Genre: Contemporary Fiction
Length: 352 pages
Audiobook Length: 11 hours and 15 minutes
First Published: 2022
I received a complimentary copy of this book from MIRA Books. The opinions expressed in this review are completely my own.
Three years ago, Stefan was sentenced for the drug-fueled murder of his girlfriend Belinda. When Stefan is released from prison, his mother Thea struggles to support him as he tries to make amends to a community that wants nothing to do with him. As threats escalate, Thea wonders how well she truly knows her son and questions what actually happened the night Belinda died.
Mitchard’s January release starts as a strong character study of a mother trying to process her son’s release from prison. Thea loves her son, yet questions her parenting, his temper, and state of mind. At times, The Good Son is thought-provoking and at other times utterly dull.
Sadly, the story completely misses the mark when it adds a thriller subplot. Suddenly the story isn’t about facing the consequence of a crime, but a “thriller” that’s not very thrilling. In all, The Good Son is a novel that has so much potential but ends up being rather mediocre.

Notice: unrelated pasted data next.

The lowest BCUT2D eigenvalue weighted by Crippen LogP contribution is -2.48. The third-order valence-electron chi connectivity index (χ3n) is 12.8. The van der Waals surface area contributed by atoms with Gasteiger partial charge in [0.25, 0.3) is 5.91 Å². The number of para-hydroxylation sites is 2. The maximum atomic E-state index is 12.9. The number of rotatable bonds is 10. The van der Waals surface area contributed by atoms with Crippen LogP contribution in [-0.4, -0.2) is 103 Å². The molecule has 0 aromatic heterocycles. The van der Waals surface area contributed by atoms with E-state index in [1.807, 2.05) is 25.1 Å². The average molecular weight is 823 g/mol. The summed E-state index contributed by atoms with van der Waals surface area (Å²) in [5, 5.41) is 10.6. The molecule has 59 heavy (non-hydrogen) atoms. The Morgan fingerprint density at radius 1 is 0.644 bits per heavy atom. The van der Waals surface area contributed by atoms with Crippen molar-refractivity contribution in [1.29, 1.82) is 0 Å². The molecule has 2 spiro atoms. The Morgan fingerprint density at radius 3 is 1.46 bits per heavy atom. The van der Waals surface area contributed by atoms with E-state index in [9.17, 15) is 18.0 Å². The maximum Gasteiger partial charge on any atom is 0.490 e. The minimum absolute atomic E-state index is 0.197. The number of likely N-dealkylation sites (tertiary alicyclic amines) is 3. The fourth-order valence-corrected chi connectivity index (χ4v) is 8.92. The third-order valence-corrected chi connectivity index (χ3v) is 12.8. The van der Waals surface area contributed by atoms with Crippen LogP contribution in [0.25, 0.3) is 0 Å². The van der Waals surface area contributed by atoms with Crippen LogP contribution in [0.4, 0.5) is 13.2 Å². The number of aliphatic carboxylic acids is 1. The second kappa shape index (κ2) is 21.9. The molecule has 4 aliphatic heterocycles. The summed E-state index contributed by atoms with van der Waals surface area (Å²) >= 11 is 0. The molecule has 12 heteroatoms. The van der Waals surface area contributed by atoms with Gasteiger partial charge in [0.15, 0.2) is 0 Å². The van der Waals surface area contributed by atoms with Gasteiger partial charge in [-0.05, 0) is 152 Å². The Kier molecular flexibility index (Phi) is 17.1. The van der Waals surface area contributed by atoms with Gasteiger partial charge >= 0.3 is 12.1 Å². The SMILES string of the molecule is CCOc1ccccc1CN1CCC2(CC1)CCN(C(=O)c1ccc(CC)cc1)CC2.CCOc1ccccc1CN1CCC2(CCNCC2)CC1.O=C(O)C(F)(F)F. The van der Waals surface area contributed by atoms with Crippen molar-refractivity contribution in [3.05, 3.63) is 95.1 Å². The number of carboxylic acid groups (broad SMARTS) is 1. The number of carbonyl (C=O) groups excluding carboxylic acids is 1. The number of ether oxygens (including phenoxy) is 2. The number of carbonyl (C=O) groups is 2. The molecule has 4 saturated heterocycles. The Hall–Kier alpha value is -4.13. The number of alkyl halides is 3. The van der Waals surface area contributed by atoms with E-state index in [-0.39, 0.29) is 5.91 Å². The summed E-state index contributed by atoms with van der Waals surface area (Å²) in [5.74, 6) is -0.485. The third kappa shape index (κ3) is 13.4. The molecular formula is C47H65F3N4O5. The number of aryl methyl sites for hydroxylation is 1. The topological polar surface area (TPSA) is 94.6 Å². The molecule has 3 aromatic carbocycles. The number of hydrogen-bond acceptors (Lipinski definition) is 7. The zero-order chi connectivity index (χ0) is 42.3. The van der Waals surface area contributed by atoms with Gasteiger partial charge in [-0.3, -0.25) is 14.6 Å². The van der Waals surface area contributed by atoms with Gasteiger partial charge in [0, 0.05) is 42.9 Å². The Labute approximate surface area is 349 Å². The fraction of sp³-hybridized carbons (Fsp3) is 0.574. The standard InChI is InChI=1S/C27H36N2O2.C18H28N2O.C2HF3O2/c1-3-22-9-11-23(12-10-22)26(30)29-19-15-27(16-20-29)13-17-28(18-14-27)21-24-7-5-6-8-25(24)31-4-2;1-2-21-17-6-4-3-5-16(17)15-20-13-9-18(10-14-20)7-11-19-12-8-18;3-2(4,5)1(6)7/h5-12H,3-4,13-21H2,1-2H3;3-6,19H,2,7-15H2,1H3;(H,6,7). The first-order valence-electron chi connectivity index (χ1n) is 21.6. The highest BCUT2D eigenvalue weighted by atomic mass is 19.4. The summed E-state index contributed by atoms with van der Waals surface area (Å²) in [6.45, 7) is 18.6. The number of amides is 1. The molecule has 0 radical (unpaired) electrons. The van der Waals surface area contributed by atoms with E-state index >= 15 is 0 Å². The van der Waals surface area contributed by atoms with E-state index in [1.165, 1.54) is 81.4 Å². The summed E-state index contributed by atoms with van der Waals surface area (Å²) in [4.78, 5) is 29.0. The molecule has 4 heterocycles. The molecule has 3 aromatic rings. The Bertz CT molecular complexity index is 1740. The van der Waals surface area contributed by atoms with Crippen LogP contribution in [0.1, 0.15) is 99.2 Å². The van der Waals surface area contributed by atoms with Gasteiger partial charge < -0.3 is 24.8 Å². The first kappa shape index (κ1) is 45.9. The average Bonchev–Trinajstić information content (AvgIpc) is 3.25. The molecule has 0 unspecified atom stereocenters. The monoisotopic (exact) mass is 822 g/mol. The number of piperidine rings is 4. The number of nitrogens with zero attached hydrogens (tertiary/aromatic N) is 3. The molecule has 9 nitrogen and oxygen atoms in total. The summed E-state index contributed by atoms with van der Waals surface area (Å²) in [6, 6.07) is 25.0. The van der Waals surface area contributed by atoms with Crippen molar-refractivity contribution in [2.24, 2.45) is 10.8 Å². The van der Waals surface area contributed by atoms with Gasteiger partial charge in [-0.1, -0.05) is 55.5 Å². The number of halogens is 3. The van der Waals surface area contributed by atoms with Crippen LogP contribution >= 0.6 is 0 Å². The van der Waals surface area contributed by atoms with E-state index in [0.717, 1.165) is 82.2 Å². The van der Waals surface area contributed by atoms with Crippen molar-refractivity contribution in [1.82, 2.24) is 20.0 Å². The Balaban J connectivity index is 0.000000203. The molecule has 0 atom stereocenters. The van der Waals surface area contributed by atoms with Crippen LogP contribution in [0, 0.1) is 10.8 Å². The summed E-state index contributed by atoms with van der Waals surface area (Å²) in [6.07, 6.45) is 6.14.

What do you do when the person you love best becomes unrecognizable to you? For Thea Demetriou, the answer is both simple and agonizing: you keep loving him somehow.
Stefan was just seventeen when he went to prison for the drug-fueled murder of his girlfriend, Belinda. Three years later, he’s released to a world that refuses to let him move on. Belinda’s mother, once Thea’s good friend, galvanizes the community to rally against him to protest in her daughter’s memory. The media paints Stefan as a symbol of white privilege and indifferent justice. Neighbors, employers, even some members of Thea’s own family turn away.
Meanwhile Thea struggles to understand her son. At times, he is still the sweet boy he has always been; at others, he is a young man tormented by guilt and almost broken by his time in prison. But as his efforts to make amends meet escalating resistance and threats, Thea suspects more forces are at play than just community outrage. And if there is so much she never knew about her own son, what other secrets has she yet to uncover—especially about the night Belinda died?